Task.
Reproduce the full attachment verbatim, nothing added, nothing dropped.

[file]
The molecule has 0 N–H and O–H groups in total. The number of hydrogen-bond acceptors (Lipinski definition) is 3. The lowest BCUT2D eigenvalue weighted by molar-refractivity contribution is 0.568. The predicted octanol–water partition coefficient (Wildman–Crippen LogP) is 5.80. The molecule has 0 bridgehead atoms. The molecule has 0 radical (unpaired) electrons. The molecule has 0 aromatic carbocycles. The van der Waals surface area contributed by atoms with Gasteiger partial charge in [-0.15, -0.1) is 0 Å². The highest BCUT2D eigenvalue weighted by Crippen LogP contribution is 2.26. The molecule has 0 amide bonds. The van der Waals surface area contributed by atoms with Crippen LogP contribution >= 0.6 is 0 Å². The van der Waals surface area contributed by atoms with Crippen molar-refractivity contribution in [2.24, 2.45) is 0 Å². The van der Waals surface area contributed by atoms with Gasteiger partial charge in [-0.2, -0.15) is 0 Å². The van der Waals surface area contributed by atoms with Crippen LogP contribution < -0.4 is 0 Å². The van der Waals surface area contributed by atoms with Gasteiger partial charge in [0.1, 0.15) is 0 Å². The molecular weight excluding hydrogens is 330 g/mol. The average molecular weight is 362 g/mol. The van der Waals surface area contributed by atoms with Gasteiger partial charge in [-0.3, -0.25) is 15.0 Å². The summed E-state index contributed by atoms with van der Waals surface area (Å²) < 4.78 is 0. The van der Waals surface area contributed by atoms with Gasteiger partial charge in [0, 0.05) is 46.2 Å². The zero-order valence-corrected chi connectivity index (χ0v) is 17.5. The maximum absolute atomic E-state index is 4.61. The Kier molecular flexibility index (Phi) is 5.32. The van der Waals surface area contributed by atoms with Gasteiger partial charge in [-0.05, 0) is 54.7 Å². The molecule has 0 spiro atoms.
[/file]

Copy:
The molecule has 0 N–H and O–H groups in total. The number of hydrogen-bond acceptors (Lipinski definition) is 3. The lowest BCUT2D eigenvalue weighted by molar-refractivity contribution is 0.568. The predicted octanol–water partition coefficient (Wildman–Crippen LogP) is 5.80. The molecule has 0 bridgehead atoms. The molecule has 0 radical (unpaired) electrons. The molecule has 0 aromatic carbocycles. The van der Waals surface area contributed by atoms with Gasteiger partial charge in [-0.15, -0.1) is 0 Å². The highest BCUT2D eigenvalue weighted by Crippen LogP contribution is 2.26. The molecule has 0 amide bonds. The van der Waals surface area contributed by atoms with Crippen LogP contribution >= 0.6 is 0 Å². The van der Waals surface area contributed by atoms with Crippen molar-refractivity contribution in [2.24, 2.45) is 0 Å². The van der Waals surface area contributed by atoms with Gasteiger partial charge in [-0.2, -0.15) is 0 Å². The van der Waals surface area contributed by atoms with Crippen LogP contribution < -0.4 is 0 Å². The van der Waals surface area contributed by atoms with Gasteiger partial charge in [0.1, 0.15) is 0 Å². The molecular weight excluding hydrogens is 330 g/mol. The average molecular weight is 362 g/mol. The van der Waals surface area contributed by atoms with Gasteiger partial charge in [-0.3, -0.25) is 15.0 Å². The summed E-state index contributed by atoms with van der Waals surface area (Å²) < 4.78 is 0. The van der Waals surface area contributed by atoms with Gasteiger partial charge in [0, 0.05) is 46.2 Å². The zero-order valence-corrected chi connectivity index (χ0v) is 17.5. The maximum absolute atomic E-state index is 4.61. The Kier molecular flexibility index (Phi) is 5.32. The van der Waals surface area contributed by atoms with Gasteiger partial charge in [-0.05, 0) is 54.7 Å². The molecule has 0 spiro atoms.